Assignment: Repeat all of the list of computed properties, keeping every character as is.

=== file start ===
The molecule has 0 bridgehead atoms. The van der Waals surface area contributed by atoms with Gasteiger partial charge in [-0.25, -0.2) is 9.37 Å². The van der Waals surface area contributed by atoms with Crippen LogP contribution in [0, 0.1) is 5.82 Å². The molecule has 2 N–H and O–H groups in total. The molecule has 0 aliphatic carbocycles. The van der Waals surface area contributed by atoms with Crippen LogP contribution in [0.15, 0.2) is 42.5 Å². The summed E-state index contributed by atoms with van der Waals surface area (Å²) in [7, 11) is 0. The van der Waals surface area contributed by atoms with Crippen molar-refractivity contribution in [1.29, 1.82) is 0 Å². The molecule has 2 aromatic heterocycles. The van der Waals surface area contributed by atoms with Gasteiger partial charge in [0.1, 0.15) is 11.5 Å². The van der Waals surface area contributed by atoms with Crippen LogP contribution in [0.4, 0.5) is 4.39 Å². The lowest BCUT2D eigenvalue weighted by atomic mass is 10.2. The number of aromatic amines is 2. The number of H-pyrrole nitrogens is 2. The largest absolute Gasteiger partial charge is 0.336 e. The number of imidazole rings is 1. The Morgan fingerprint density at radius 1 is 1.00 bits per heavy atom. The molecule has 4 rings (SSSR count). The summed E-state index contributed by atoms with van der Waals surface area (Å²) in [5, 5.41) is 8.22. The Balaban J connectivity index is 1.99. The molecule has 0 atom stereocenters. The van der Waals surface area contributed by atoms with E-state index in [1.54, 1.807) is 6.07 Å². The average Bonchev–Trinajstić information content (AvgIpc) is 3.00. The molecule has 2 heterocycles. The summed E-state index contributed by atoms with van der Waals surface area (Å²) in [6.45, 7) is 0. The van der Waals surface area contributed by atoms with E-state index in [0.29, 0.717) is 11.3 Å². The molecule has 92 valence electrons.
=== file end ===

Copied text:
The molecule has 0 bridgehead atoms. The van der Waals surface area contributed by atoms with Gasteiger partial charge in [-0.25, -0.2) is 9.37 Å². The van der Waals surface area contributed by atoms with Crippen LogP contribution in [0, 0.1) is 5.82 Å². The molecule has 2 N–H and O–H groups in total. The molecule has 0 aliphatic carbocycles. The van der Waals surface area contributed by atoms with Crippen LogP contribution in [0.15, 0.2) is 42.5 Å². The summed E-state index contributed by atoms with van der Waals surface area (Å²) in [7, 11) is 0. The van der Waals surface area contributed by atoms with Crippen molar-refractivity contribution in [1.29, 1.82) is 0 Å². The molecule has 2 aromatic heterocycles. The van der Waals surface area contributed by atoms with Gasteiger partial charge in [0.1, 0.15) is 11.5 Å². The van der Waals surface area contributed by atoms with Crippen LogP contribution in [0.4, 0.5) is 4.39 Å². The lowest BCUT2D eigenvalue weighted by atomic mass is 10.2. The number of aromatic amines is 2. The number of H-pyrrole nitrogens is 2. The largest absolute Gasteiger partial charge is 0.336 e. The number of imidazole rings is 1. The Morgan fingerprint density at radius 1 is 1.00 bits per heavy atom. The molecule has 4 rings (SSSR count). The summed E-state index contributed by atoms with van der Waals surface area (Å²) in [5, 5.41) is 8.22. The Balaban J connectivity index is 1.99. The molecule has 0 atom stereocenters. The van der Waals surface area contributed by atoms with E-state index in [1.54, 1.807) is 6.07 Å². The average Bonchev–Trinajstić information content (AvgIpc) is 3.00. The molecule has 2 heterocycles. The summed E-state index contributed by atoms with van der Waals surface area (Å²) in [6.45, 7) is 0. The van der Waals surface area contributed by atoms with E-state index in [0.29, 0.717) is 11.3 Å². The molecule has 92 valence electrons.